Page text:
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June 1988

Unreliability of Self-reported Burning Tendency and Tanning Ability

Author Affiliations

From the Departments of Dermatology (Drs Rampen and Fleuren) and Statistical Consultation (Drs de Boo and Lemmens), University of Nijmegen, the Netherlands. Dr Rampen is now with the Department of Dermatology, Sint Anna Hospital, Oss, the Netherlands.

Arch Dermatol. 1988;124(6):885-888. doi:10.1001/archderm.1988.01670060031011

• Burning and tanning histories were studied in 790 white students 18 to 30 years of age by means of a self-administered questionnaire. Only 325 cases (41.1%) were classifiable according to the Fitzpatrick scheme (skin types I to IV). Skin type I (always burn, never tan) was recorded only twice (0.3%). The minimal erythemal dose was measured in a subgroup of 197 students; these results showed no significant correlation with the self-reported burning tendency. In 508 students the burning-tanning histories were compared with eye and hair color, freckling tendency, and number of moles. The tanning ability showed a better correlation with skin complexion characteristics than the burning tendency. It is concluded that self-reported burning-tanning histories form an unreliable means of skin typing.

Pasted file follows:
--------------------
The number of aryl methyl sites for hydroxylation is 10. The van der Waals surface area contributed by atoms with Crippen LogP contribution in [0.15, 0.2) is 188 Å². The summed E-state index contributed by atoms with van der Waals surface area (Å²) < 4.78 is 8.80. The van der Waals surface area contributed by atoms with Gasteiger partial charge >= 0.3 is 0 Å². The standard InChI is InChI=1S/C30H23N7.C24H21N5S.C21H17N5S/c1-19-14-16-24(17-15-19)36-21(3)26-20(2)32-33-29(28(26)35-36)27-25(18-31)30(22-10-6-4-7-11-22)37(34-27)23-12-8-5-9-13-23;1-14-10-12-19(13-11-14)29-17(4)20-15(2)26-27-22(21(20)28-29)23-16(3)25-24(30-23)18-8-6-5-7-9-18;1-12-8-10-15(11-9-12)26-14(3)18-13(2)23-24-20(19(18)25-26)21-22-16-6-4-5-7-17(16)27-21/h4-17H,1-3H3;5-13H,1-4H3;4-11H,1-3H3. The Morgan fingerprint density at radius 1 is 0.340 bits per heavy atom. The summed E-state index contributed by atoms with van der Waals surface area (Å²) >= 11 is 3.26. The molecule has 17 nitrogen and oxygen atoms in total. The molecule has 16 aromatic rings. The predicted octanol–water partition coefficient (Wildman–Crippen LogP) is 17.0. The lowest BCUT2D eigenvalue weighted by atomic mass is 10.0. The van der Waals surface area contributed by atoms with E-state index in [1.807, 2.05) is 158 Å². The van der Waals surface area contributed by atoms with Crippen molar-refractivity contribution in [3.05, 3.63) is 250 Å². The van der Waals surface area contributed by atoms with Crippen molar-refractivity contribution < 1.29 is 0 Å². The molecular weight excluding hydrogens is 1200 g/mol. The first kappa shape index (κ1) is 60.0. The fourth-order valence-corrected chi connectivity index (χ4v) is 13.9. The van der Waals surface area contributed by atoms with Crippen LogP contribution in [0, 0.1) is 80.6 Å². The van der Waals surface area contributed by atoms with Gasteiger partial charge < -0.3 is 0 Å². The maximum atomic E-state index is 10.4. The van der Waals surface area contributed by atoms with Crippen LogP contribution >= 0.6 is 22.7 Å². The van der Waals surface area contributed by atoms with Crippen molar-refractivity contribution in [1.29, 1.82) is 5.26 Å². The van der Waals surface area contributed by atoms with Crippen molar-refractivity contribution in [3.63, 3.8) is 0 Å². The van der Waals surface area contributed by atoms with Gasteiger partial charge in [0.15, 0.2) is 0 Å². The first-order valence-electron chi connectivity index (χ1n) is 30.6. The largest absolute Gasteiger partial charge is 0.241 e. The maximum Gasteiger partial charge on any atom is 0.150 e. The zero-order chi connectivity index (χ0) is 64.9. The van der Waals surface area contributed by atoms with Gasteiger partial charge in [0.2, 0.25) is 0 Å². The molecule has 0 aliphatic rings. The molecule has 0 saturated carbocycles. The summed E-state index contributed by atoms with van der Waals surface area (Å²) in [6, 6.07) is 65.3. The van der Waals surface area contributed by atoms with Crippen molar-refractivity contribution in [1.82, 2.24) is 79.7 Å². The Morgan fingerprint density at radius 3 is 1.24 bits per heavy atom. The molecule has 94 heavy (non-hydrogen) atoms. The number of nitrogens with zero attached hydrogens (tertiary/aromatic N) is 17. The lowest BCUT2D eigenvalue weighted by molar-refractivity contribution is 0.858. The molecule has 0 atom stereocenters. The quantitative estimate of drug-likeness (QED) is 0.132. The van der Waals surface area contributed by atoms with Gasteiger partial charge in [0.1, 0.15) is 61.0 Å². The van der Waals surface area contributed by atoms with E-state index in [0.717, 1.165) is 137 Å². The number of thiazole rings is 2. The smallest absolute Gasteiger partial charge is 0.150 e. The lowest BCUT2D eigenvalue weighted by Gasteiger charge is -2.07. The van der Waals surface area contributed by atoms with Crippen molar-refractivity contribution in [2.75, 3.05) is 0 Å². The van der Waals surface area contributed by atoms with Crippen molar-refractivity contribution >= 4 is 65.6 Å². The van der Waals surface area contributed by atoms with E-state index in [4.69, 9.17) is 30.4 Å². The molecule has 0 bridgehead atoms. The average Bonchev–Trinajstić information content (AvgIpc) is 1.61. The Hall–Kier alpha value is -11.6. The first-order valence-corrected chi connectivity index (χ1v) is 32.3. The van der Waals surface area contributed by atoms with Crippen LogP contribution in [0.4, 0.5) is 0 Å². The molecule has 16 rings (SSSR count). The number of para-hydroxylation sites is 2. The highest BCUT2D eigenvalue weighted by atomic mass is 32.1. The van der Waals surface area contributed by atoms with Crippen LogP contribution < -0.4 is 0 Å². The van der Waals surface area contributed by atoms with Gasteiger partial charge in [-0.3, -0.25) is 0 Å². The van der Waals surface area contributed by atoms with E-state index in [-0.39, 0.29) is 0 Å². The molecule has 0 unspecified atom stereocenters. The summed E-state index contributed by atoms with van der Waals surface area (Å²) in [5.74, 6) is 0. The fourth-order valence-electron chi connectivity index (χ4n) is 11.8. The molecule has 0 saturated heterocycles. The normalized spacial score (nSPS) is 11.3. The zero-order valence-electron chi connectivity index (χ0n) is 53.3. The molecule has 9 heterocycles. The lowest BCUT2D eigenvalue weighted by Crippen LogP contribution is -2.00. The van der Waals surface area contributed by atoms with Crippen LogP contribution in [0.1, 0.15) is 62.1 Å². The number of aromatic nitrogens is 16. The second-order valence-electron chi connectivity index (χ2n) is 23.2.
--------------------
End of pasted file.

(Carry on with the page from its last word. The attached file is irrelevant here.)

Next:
(Arch Dermatol 1988;124:885-888)